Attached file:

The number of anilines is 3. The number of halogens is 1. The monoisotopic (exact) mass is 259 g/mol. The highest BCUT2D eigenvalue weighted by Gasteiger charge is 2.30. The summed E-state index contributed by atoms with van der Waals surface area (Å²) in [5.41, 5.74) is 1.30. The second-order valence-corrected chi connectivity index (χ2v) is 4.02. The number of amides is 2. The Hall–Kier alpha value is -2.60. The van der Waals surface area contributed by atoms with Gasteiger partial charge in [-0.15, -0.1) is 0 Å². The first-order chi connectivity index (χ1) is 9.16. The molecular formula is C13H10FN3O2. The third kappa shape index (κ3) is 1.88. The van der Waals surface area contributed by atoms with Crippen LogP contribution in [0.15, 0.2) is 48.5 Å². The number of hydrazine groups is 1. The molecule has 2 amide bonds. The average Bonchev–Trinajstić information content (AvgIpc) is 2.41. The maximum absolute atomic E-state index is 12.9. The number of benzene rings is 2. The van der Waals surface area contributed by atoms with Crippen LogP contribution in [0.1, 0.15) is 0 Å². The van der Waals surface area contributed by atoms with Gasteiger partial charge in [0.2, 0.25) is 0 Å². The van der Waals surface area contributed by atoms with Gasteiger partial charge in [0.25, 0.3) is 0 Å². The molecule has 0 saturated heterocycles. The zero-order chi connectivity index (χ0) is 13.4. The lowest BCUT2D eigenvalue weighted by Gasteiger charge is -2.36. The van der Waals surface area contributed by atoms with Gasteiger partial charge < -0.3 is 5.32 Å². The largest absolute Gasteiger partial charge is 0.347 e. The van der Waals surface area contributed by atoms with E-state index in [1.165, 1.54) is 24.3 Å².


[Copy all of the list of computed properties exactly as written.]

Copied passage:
The number of anilines is 3. The number of halogens is 1. The monoisotopic (exact) mass is 259 g/mol. The highest BCUT2D eigenvalue weighted by Gasteiger charge is 2.30. The summed E-state index contributed by atoms with van der Waals surface area (Å²) in [5.41, 5.74) is 1.30. The second-order valence-corrected chi connectivity index (χ2v) is 4.02. The number of amides is 2. The Hall–Kier alpha value is -2.60. The van der Waals surface area contributed by atoms with Gasteiger partial charge in [-0.15, -0.1) is 0 Å². The first-order chi connectivity index (χ1) is 9.16. The molecular formula is C13H10FN3O2. The third kappa shape index (κ3) is 1.88. The van der Waals surface area contributed by atoms with Crippen LogP contribution in [0.15, 0.2) is 48.5 Å². The number of hydrazine groups is 1. The molecule has 2 amide bonds. The average Bonchev–Trinajstić information content (AvgIpc) is 2.41. The maximum absolute atomic E-state index is 12.9. The number of benzene rings is 2. The van der Waals surface area contributed by atoms with Crippen LogP contribution in [0.1, 0.15) is 0 Å². The van der Waals surface area contributed by atoms with Gasteiger partial charge in [0.2, 0.25) is 0 Å². The van der Waals surface area contributed by atoms with Gasteiger partial charge in [0.25, 0.3) is 0 Å². The molecule has 0 saturated heterocycles. The zero-order chi connectivity index (χ0) is 13.4. The lowest BCUT2D eigenvalue weighted by Gasteiger charge is -2.36. The van der Waals surface area contributed by atoms with Gasteiger partial charge < -0.3 is 5.32 Å². The largest absolute Gasteiger partial charge is 0.347 e. The van der Waals surface area contributed by atoms with E-state index in [1.165, 1.54) is 24.3 Å².